Ah, a fresh crawford—it’s what my friends call a coffee and a delicious vehicle for caffeine. What could be better than a fresh craw on a cold day? Well, it may help me remember that cute barista who served it to me. In a study published in February’s print issue of Nature Neuroscience, researchers discovered one more of coffee’s perks—caffeine enhances long-term memory in humans. It’s never been a better time to be a coffee-loving human.
Around the world, caffeine inundates nearly every culture. And I’d be confident to say that, except for that embarrassing joke you told your boyfriend’s father, you, like everyone else, probably wouldn’t mind a better memory. They’re called cognitive enhancers, and they’re so hot right now. They help you focus, think and remember. Caffeine is one of them—which is good, because for the most part, it’s relatively safe. This culture, where the waves of the world can sweep you under with one missed email, drives this research. Well, that, and there’s some confusion between animal and human studies about what caffeine really can do for the brain.
Despite claims for its power to enhance cognition, until now, researchers hadn’t found much to show caffeine improved long-term memory in humans. But they were looking in the wrong place, or rather, in the wrong time.
Memory isn’t a solid phenomenon. It’s a process that begins with learning, or encoding. The brain takes in information, and just seconds later, a person can recall it. This is short-term memory because, unless the brain decides this information is important (if chemical and electrophysical conditions are fair), it chucks it. What the brain considers to be the good stuff, it keeps and stores as a long-term memory during a phase called consolidation. Typically, it has one to three hours after learning to make the decision. Most scientists define a long-term memory as a consolidated memory that still exists twenty-four hours after learning.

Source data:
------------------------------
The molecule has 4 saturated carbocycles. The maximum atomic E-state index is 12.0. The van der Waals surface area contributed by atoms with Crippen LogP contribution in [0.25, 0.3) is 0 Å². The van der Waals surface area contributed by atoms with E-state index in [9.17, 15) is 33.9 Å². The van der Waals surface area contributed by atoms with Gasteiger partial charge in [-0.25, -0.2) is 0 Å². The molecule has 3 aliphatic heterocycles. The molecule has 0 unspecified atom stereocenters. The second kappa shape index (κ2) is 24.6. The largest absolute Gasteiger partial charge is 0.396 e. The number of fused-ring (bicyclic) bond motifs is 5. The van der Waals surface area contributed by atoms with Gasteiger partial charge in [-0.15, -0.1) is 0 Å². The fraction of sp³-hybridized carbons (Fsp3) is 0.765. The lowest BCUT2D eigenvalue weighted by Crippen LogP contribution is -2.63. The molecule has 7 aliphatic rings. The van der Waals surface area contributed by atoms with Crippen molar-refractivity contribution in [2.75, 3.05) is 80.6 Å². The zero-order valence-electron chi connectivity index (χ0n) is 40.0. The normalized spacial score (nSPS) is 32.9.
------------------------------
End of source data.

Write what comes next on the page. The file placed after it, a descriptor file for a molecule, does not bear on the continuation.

All of the previous experiments gave participants caffeine before learning, but Daniel Borota and his colleagues had an idea. In animals, caffeine administered after learning, during consolidation, enhanced long-term memory. It wasn’t a stretch to predict the same results in humans. They took a bunch of caffeine naïve participants (these exist?!) and showed them pictures of things like saxophones and seahorses. To encode the photos, they asked participants whether the object could be found indoors or outdoors. Then, they gave the participants 200 mg of caffeine or a placebo (sham). Twenty-four hours later, they showed them more pictures—either the same, different or similar—and participants reported accordingly based on memory.
When it came to differentiating same from similar objects, those given caffeine were better than those given placebo. In other words, the caffeine enhanced consolidation and improved discrimination. They tested other doses of caffeine and found that subjects needed at least 200 mg to get the effect. By the way, there’s about 95 mg in a cup of coffee.
Researchers don’t know how it works, but they have ideas. One involves a chemical in the brain called adenosine, which works like key to unlock, or activate, adenosine receptors. When activated, adenosine receptors inhibit activity of another chemical called norepinephrine (think adrenaline) which does a ton of stuff including increasing arousal and improving memory. Caffeine molecules mimic the shape of adenosine, but rather than turning on their receptor, they block it. Free from adenosine’s oppression, norepinephrine can work its magic, which perhaps, leads to improved memory.
When it comes to caffeine, the question isn’t what’s your poison, but when’s your poison. Coffee, tea, soda—it doesn’t matter. If you want to remember something, I’d recommend a fresh craw within hours after it happens. – by: JoAnna Klein